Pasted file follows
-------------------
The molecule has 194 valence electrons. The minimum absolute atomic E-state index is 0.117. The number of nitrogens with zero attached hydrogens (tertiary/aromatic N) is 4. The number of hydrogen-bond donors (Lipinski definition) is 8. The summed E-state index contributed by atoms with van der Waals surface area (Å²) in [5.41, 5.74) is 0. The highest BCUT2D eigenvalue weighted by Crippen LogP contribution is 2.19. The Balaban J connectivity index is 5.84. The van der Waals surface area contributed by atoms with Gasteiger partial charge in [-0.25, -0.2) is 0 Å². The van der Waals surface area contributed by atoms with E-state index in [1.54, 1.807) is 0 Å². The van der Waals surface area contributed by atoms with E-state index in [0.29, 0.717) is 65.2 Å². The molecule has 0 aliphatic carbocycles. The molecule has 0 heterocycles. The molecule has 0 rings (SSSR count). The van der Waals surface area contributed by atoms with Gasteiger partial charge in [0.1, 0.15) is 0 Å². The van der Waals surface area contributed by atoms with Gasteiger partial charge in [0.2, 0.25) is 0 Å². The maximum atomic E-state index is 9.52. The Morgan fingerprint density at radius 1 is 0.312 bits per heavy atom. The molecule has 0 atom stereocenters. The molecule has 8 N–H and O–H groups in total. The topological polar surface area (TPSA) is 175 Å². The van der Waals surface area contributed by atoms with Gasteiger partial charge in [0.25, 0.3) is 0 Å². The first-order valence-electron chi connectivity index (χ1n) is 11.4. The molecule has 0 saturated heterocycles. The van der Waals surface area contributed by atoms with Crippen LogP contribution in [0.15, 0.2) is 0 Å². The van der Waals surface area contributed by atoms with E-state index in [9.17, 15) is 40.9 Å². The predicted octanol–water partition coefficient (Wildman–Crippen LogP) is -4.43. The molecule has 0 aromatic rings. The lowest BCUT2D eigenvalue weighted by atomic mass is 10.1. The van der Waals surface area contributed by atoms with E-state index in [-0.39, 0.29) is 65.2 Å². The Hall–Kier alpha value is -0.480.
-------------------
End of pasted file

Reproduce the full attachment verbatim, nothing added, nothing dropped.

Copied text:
The molecule has 194 valence electrons. The minimum absolute atomic E-state index is 0.117. The number of nitrogens with zero attached hydrogens (tertiary/aromatic N) is 4. The number of hydrogen-bond donors (Lipinski definition) is 8. The summed E-state index contributed by atoms with van der Waals surface area (Å²) in [5.41, 5.74) is 0. The highest BCUT2D eigenvalue weighted by Crippen LogP contribution is 2.19. The Balaban J connectivity index is 5.84. The van der Waals surface area contributed by atoms with Gasteiger partial charge in [-0.25, -0.2) is 0 Å². The van der Waals surface area contributed by atoms with E-state index in [1.54, 1.807) is 0 Å². The van der Waals surface area contributed by atoms with E-state index in [0.29, 0.717) is 65.2 Å². The molecule has 0 aliphatic carbocycles. The molecule has 0 heterocycles. The molecule has 0 rings (SSSR count). The van der Waals surface area contributed by atoms with Gasteiger partial charge in [0.1, 0.15) is 0 Å². The van der Waals surface area contributed by atoms with Gasteiger partial charge in [0.2, 0.25) is 0 Å². The maximum atomic E-state index is 9.52. The Morgan fingerprint density at radius 1 is 0.312 bits per heavy atom. The molecule has 0 atom stereocenters. The molecule has 8 N–H and O–H groups in total. The topological polar surface area (TPSA) is 175 Å². The van der Waals surface area contributed by atoms with Gasteiger partial charge in [0.25, 0.3) is 0 Å². The first-order valence-electron chi connectivity index (χ1n) is 11.4. The molecule has 0 saturated heterocycles. The van der Waals surface area contributed by atoms with Crippen LogP contribution in [0.15, 0.2) is 0 Å². The van der Waals surface area contributed by atoms with E-state index in [9.17, 15) is 40.9 Å². The predicted octanol–water partition coefficient (Wildman–Crippen LogP) is -4.43. The molecule has 0 aromatic rings. The lowest BCUT2D eigenvalue weighted by atomic mass is 10.1. The van der Waals surface area contributed by atoms with E-state index in [-0.39, 0.29) is 65.2 Å². The Hall–Kier alpha value is -0.480.